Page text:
|Ja Morant’s shooting in Game 2|
|24′ Step Back 3-Point Jump Shot||Draymond Green (transition)||1||11:15|
|24′ 3-Point Jump Shot||Andrew Wiggins||1||5:54|
|12′ Driving Floating Jump Shot||Damion Lee||1||4:57|
|1′ Driving Finger Roll Layup Shot||Jordan Poole||1||0:59|
|15′ Pullup Jump shot||Draymond Green||2||2:59|
|3′ Running Dunk Shot||Klay Thompson (transition)||2||1:25|
|4′ Driving Floating Bank Jump Shot||Klay Thompson (Green help)||2||0:11|
|26′ Step Back 3-Point Jump shot||Andrew Wiggins||3||11:18|
|26′ Pullup 3-Point Jump shot||Jonathan Kuminga||3||1:51|
|1′ Driving Layup Shot||Stephen Curry (Green help)||4||6:11|
|1′ Driving Finger Roll Layup Shot||Klay Thompson (Wiggins screened)||4||4:16|
|2′ Driving Layup Shot||Klay Thompson (Green help)||4||3:34|
|26′ Step Back 3-Point Jump shot||Klay Thompson||4||2:28|
|7′ Driving Floating Jump Shot||Jordan Poole||4||1:42|
|9′ Driving Floating Jump Shot||Andrew Wiggins||4||0:30|
As the series shifts to Golden State for Game 3 on Saturday (8:30 ET, ABC), the Warriors face an additional challenge with Payton out for the remainder of the series with a fractured elbow suffered in the first quarter of Game 2. Payton was inserted into the starting lineup for this series to be one of the primary defenders on Morant. After guarding him for 3:44 in Game 1 – splitting the task almost evenly with Wiggins (3:55 matchup time with Morant), Payton defended him for just 37 seconds in his 2:52 on court before leaving Game 2.
Bam Adebayo vs. Philadelphia
Bam Adebayo has been dominant in Miami’s first two games of the conference semifinals against the Joel Embiid-less Philadelphia 76ers. Adebayo leads the Heat in points (23.5 ppg) and rebounds (10.5 rpg), while shooting 71.4% (15-21) from the field — the highest field goal percentage among the 50 players that have attempted more than 10 shots in the conference semis.
When we look at Adebayo’s offensive matchup data, we see impressive efficiency against both DeAndre Jordan (15 points on 6-for-7 FG, 3-for-3 FT in 13:16 of matchup time) and Tobias Harris (13 points 6-for-7 FG, 1-for-2 FT in just 5:17 of matchup time).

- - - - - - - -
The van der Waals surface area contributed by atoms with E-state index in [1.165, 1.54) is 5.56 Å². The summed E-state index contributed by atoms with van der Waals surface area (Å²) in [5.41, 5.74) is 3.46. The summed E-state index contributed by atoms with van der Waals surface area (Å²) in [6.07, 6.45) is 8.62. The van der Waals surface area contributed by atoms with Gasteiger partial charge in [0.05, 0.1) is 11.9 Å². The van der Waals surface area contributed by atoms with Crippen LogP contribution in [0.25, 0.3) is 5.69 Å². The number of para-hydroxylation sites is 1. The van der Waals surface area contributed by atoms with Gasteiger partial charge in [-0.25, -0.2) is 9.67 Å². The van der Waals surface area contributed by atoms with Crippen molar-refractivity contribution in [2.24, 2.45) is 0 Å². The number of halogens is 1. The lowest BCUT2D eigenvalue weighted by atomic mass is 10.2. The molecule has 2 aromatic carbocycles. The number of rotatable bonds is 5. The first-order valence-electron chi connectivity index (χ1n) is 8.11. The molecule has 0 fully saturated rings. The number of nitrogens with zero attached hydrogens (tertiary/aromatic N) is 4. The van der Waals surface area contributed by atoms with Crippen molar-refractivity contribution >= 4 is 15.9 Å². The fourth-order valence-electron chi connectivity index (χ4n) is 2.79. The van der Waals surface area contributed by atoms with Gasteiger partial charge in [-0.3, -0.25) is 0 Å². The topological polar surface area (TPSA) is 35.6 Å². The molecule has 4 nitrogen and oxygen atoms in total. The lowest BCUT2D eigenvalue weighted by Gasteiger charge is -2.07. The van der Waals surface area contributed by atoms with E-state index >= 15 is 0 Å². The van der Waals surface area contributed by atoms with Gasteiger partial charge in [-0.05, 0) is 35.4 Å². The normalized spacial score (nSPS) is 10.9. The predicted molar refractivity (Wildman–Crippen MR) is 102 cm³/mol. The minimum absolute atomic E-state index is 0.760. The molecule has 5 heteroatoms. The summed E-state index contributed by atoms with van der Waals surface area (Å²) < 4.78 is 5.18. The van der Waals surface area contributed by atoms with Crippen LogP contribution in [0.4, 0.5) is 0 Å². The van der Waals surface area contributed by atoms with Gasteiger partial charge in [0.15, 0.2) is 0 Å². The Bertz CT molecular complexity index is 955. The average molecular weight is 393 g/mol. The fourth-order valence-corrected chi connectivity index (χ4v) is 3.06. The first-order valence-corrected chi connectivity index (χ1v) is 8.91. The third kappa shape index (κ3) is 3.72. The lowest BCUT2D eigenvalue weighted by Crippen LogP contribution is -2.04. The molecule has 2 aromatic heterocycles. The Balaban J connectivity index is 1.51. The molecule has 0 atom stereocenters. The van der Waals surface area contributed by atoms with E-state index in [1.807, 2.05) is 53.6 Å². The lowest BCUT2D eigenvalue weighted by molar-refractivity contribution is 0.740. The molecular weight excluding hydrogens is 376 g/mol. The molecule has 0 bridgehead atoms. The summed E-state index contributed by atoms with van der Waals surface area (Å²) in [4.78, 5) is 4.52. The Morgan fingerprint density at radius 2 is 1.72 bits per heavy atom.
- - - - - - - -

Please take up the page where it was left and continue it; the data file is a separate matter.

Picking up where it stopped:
Paul Reed has forced Bam into three of his six missed field goal attempts in this series so far, but has also committed four shooting fouls against Adebayo, which has led to seven of his nine points in the matchup.
|Who guarded Bam Adebayo in Games 1 and 2?
|MATCH UP||TIME||PTS||TEAM PTS||FGM||FGA||FG%||FTM||FTA||SFL|
Again, let’s look at the numbers and spot the mismatches as Game 3 of the series on Friday nears (7 ET, ESPN). In 25:16 of combined matchup time against Philly’s bigs — Jordan and Reed — Adebayo has attempted 11 shots and scored 24 points. In just 9:46 of matchup time against either Harris or James Harden, Adebayo has attempted 12 shots and scored 20 points.
Jaylen Brown vs. Milwaukee
After being held to 12 points in Boston’s Game 1 loss, Jaylen Brown scored 17 points in the first quarter of Game 2, had 25 at the half on 9-10 shooting and finished with 30 points for the game as the Celtics evened the series with a 109-86 win.
Not only was there a significant difference in Brown’s scoring between Games 1 and 2, but there were also some key differences in which Bucks defenders he was matched up against.
|Who guarded Jaylen Brown in Game 1?|
In Game 1, Giannis Antetokounmpo was the primary defender on Brown, guarding him for a team-high 3:48 of matchup time (just over a quarter of Brown’s offensive matchup time). Antetokounmpo allowed only two points on 1-4 shooting, including 0-2 from 3-point range.
|Who guarded Jaylen Brown in Game 2?|
In Game 2, Jrue Holiday was Brown’s primary defender for nearly half of Brown’s offensive matchup time, defending him for a team-high 7:58. Holiday allowed seven points on 3-6 shooting as well as three assists. Meanwhile, in under a minute of matchup time with Lopez, Brown made three 3-pointers in four attempts for 11 points of his 30 points. As the table below shows, the Bucks had no answer for Brown in Game 2 as he went a perfect 6-6 when being defended by Antetokounmpo, Bobby Portis, Grayson Allen, Wesley Matthews or Pat Connaughton.
When the series resumes on Saturday in Milwaukee (3:30 ET, ABC), how will the Bucks account for Brown’s offense, while also having to deal with Jayson Tatum on the other wing, who leads the Celtics in scoring through the first two games at 25 points per game?